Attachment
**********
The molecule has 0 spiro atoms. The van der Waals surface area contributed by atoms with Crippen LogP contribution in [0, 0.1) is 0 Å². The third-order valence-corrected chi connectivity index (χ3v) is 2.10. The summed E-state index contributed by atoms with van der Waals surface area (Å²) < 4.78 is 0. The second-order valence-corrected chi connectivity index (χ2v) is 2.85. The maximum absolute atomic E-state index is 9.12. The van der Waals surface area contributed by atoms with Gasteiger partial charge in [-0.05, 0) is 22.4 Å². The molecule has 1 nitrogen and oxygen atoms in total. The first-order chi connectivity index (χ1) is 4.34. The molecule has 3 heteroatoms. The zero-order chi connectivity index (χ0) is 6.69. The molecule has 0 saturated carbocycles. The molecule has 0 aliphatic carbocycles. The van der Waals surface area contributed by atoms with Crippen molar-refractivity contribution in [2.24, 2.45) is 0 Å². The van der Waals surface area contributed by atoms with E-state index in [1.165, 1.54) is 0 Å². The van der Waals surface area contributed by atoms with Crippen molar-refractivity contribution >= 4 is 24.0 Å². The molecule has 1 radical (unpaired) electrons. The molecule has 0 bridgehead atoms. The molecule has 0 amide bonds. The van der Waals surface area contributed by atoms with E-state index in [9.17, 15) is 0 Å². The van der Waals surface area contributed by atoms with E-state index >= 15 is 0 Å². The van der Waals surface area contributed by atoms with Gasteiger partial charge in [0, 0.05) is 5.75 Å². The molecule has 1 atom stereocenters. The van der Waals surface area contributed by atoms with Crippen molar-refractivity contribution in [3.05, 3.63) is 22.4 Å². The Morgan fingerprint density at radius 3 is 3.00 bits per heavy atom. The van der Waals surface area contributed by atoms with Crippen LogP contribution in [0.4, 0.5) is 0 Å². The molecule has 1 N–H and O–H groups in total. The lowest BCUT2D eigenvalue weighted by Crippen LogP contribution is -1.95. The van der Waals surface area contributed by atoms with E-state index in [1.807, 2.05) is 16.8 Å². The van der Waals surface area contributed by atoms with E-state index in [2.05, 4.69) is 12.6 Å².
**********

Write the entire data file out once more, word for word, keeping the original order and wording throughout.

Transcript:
The molecule has 0 spiro atoms. The van der Waals surface area contributed by atoms with Crippen LogP contribution in [0, 0.1) is 0 Å². The third-order valence-corrected chi connectivity index (χ3v) is 2.10. The summed E-state index contributed by atoms with van der Waals surface area (Å²) < 4.78 is 0. The second-order valence-corrected chi connectivity index (χ2v) is 2.85. The maximum absolute atomic E-state index is 9.12. The van der Waals surface area contributed by atoms with Gasteiger partial charge in [-0.05, 0) is 22.4 Å². The molecule has 1 nitrogen and oxygen atoms in total. The first-order chi connectivity index (χ1) is 4.34. The molecule has 3 heteroatoms. The zero-order chi connectivity index (χ0) is 6.69. The molecule has 0 saturated carbocycles. The molecule has 0 aliphatic carbocycles. The van der Waals surface area contributed by atoms with Crippen molar-refractivity contribution in [2.24, 2.45) is 0 Å². The van der Waals surface area contributed by atoms with E-state index in [1.165, 1.54) is 0 Å². The van der Waals surface area contributed by atoms with Crippen molar-refractivity contribution >= 4 is 24.0 Å². The molecule has 1 radical (unpaired) electrons. The molecule has 0 bridgehead atoms. The molecule has 0 amide bonds. The van der Waals surface area contributed by atoms with E-state index in [9.17, 15) is 0 Å². The van der Waals surface area contributed by atoms with E-state index >= 15 is 0 Å². The van der Waals surface area contributed by atoms with Gasteiger partial charge in [0, 0.05) is 5.75 Å². The molecule has 1 atom stereocenters. The van der Waals surface area contributed by atoms with Crippen molar-refractivity contribution in [3.05, 3.63) is 22.4 Å². The Morgan fingerprint density at radius 3 is 3.00 bits per heavy atom. The van der Waals surface area contributed by atoms with Crippen LogP contribution in [0.4, 0.5) is 0 Å². The molecule has 1 N–H and O–H groups in total. The lowest BCUT2D eigenvalue weighted by Crippen LogP contribution is -1.95. The van der Waals surface area contributed by atoms with E-state index in [1.807, 2.05) is 16.8 Å². The van der Waals surface area contributed by atoms with E-state index in [2.05, 4.69) is 12.6 Å².